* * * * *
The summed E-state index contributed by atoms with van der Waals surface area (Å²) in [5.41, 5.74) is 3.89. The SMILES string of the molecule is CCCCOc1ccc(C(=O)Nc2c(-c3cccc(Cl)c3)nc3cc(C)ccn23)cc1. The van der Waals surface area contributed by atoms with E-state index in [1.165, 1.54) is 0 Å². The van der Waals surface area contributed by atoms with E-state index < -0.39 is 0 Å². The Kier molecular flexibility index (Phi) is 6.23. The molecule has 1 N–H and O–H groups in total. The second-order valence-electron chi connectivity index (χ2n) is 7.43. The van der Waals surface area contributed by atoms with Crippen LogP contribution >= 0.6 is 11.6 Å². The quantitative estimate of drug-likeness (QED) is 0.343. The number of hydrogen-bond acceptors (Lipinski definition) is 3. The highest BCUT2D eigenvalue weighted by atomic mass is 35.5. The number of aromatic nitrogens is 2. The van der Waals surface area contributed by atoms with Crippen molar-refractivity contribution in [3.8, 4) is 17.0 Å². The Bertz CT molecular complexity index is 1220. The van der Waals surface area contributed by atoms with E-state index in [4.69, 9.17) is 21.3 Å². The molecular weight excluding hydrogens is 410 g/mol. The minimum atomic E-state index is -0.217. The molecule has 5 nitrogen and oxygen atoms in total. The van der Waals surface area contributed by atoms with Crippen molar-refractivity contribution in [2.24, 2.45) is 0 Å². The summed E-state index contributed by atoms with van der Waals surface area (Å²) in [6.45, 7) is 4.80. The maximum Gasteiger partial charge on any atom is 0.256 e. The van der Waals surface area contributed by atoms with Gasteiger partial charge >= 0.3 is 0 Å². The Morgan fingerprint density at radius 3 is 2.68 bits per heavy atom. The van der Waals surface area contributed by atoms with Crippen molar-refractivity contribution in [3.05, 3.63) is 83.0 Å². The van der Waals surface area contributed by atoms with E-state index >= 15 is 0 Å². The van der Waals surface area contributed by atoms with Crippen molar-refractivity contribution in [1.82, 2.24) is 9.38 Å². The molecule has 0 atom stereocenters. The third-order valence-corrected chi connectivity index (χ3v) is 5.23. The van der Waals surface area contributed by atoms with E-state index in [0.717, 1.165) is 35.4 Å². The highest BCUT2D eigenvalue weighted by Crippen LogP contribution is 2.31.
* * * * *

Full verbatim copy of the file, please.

The summed E-state index contributed by atoms with van der Waals surface area (Å²) in [5.41, 5.74) is 3.89. The SMILES string of the molecule is CCCCOc1ccc(C(=O)Nc2c(-c3cccc(Cl)c3)nc3cc(C)ccn23)cc1. The van der Waals surface area contributed by atoms with E-state index in [1.165, 1.54) is 0 Å². The van der Waals surface area contributed by atoms with E-state index < -0.39 is 0 Å². The Kier molecular flexibility index (Phi) is 6.23. The molecule has 1 N–H and O–H groups in total. The second-order valence-electron chi connectivity index (χ2n) is 7.43. The van der Waals surface area contributed by atoms with Crippen LogP contribution >= 0.6 is 11.6 Å². The quantitative estimate of drug-likeness (QED) is 0.343. The number of hydrogen-bond acceptors (Lipinski definition) is 3. The highest BCUT2D eigenvalue weighted by atomic mass is 35.5. The number of aromatic nitrogens is 2. The van der Waals surface area contributed by atoms with Crippen molar-refractivity contribution in [3.8, 4) is 17.0 Å². The Bertz CT molecular complexity index is 1220. The van der Waals surface area contributed by atoms with E-state index in [4.69, 9.17) is 21.3 Å². The molecular weight excluding hydrogens is 410 g/mol. The minimum atomic E-state index is -0.217. The molecule has 5 nitrogen and oxygen atoms in total. The van der Waals surface area contributed by atoms with Crippen molar-refractivity contribution in [2.24, 2.45) is 0 Å². The summed E-state index contributed by atoms with van der Waals surface area (Å²) in [6.45, 7) is 4.80. The maximum Gasteiger partial charge on any atom is 0.256 e. The van der Waals surface area contributed by atoms with Gasteiger partial charge >= 0.3 is 0 Å². The Morgan fingerprint density at radius 3 is 2.68 bits per heavy atom. The van der Waals surface area contributed by atoms with Crippen molar-refractivity contribution in [3.05, 3.63) is 83.0 Å². The van der Waals surface area contributed by atoms with E-state index >= 15 is 0 Å². The van der Waals surface area contributed by atoms with Crippen molar-refractivity contribution in [1.82, 2.24) is 9.38 Å². The molecule has 0 atom stereocenters. The third-order valence-corrected chi connectivity index (χ3v) is 5.23. The van der Waals surface area contributed by atoms with E-state index in [0.717, 1.165) is 35.4 Å². The highest BCUT2D eigenvalue weighted by Crippen LogP contribution is 2.31.